subdivide

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subdivide into (something)

1. To contain several smaller parts, sections, or subcategories. There is one massive parent company running the whole operation that then subdivides into smaller subsidiaries responsible for various different kinds of businesses. Most people know what a noun is, but not everyone knows that the term subdivides into a bunch of different types of nouns, such as common nouns, proper nouns, concrete nouns, and so on.
2. To divide something down into smaller parts, sections, or subcategories. In this usage, a noun or pronoun is used between "subdivide" and "into." The easiest way to calculate the area of these complicated shapes is to subdivide them into smaller, simpler shapes and add up the totals of all their areas. I think we should subdivide the project into sections that the different teams can work on separately.
See also: subdivide
Farlex Dictionary of Idioms. © 2015 Farlex, Inc, all rights reserved.

subdivide something into something

to divide something into parts. They subdivided the land into several valuable parcels. Sam tried to subdivide his large lot into three smaller lots, but the zoning commission wouldn't let him do it.
See also: subdivide
McGraw-Hill Dictionary of American Idioms and Phrasal Verbs. © 2002 by The McGraw-Hill Companies, Inc.
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References in periodicals archive ?
multiple interested parties of subdividers' covenants.
In 1907, the contracting firm of Hart & Carlow were hired by a speculative subdivider to build two houses at 15 Blenheim Road and 49 Lansdowne Avenue North.
Profit-oriented investors, especially subdividers and developers, generally pay much less per acre for large properties than for small ones.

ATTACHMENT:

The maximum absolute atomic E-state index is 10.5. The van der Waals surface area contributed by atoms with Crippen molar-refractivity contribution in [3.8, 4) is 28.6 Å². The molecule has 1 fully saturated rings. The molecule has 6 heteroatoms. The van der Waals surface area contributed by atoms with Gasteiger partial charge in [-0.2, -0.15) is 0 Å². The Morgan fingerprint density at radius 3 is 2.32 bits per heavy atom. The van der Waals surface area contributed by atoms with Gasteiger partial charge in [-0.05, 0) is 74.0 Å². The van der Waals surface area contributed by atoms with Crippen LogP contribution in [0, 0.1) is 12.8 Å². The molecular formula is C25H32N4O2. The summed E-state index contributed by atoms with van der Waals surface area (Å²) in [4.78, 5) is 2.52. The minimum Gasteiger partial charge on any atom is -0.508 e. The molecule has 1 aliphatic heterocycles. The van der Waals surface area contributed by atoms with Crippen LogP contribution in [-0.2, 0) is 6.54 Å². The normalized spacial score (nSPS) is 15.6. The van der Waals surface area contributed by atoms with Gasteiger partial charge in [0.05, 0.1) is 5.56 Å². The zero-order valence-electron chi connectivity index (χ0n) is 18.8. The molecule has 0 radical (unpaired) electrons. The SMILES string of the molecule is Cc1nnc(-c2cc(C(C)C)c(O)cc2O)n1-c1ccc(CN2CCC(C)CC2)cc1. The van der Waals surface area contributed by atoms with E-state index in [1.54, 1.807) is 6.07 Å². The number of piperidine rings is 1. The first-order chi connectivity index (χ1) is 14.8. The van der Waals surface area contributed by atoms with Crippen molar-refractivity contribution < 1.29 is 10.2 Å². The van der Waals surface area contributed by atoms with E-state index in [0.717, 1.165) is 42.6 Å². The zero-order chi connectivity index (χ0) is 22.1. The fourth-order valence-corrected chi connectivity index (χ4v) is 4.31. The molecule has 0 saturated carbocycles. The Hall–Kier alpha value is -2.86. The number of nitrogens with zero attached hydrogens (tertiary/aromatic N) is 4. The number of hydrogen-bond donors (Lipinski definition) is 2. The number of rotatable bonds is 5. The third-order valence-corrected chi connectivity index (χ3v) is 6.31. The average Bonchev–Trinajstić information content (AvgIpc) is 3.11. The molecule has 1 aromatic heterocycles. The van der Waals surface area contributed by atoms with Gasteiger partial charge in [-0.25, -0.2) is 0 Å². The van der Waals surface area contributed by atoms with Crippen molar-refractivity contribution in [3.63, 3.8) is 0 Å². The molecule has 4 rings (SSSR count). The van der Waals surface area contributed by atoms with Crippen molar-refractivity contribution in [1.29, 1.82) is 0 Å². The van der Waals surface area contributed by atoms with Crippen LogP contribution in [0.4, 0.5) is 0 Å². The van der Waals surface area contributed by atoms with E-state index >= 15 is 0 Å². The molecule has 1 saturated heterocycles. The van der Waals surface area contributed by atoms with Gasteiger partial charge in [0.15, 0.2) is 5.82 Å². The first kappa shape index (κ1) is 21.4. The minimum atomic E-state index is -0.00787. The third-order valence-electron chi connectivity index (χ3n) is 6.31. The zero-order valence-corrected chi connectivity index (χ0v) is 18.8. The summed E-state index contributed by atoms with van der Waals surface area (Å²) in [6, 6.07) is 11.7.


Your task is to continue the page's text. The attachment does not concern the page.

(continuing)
It is one dominated by what Lefebvre calls representations of space, in which the conceptualized products of "scientists, planners, urbanists, technocratic subdividers and social engineers" predominate (Production 39).
At the first annual general meeting of the Trust held in September 1957 he criticised city councillors who chopped down trees and subdividers who 'wreak havoc among the trees and shrubs of the land they are trying to sell'.
The Wisteria Lane that subdividers envy is a stretch of storied Colonial Street on the Universal back lot, and it's played the role of a quietly prosperous (or ominously quiet) neighborhood in scores of movies and series about mostly white, mostly happy and mostly middle-class families.
(119) Subdividers can be required to pay for new schools and to grant some of their land for parks.
It is the space of "technocratic subdividers and social engineers--all of whom identify what is lived and what is perceived with what is conceived." (14) This description could not be more fitting for southern Africa during the period under discussion.
Louis subdividers who provided such services as street maintenance, snow removal, mowing, tree trimming, and street lighting to private neighborhoods through hundreds of private street associations.
Despite this rapid expansion, real estate operators and lessors experienced anemic job growth, while subdividers and developers failed to fully recover from the recession early in the decade.
The three least-profitable sectors were condominium and coop management, real estate subdividers and developers, and small business investment trusts.
Of the social and cultural representational practices that constitute this dimension of space, Lefebvre writes: "conceptualized space, the space of scientists, planners, urbanists, technocratic subdividers and social engineers, as of a certain type of artist with a scientific bent--all of whom identify what is lived and what is perceived with what is conceived" (Lefebvre, The Production of Space, 38; emphasis added).
(2.) More specifically, the results presented in this paper characterize all enterprises operating under current ownership during 1992 and with fewer than 500 full-time-equivalent employees, excluding real estate operators and lessors, real estate subdividers and developers, real estate investment trusts, agricultural enterprises, financial institutions, not-for-profit institutions, government entities, and subsidiaries controlled by other corporations.
* Choose a place with natural and human characteristics that resist change: hills, mountains or rivers that defy expansion, but are not so attractive that yuppie aeries on stilts will grow on the mountainside; citizens who are in love with how the place is now and will fight to keep it that way; no railroads or freeways within many miles; no nearby large, undeveloped parcels that may attract subdividers or manufacturing entities, and most important, far beyond the influence or mentality of urbanites.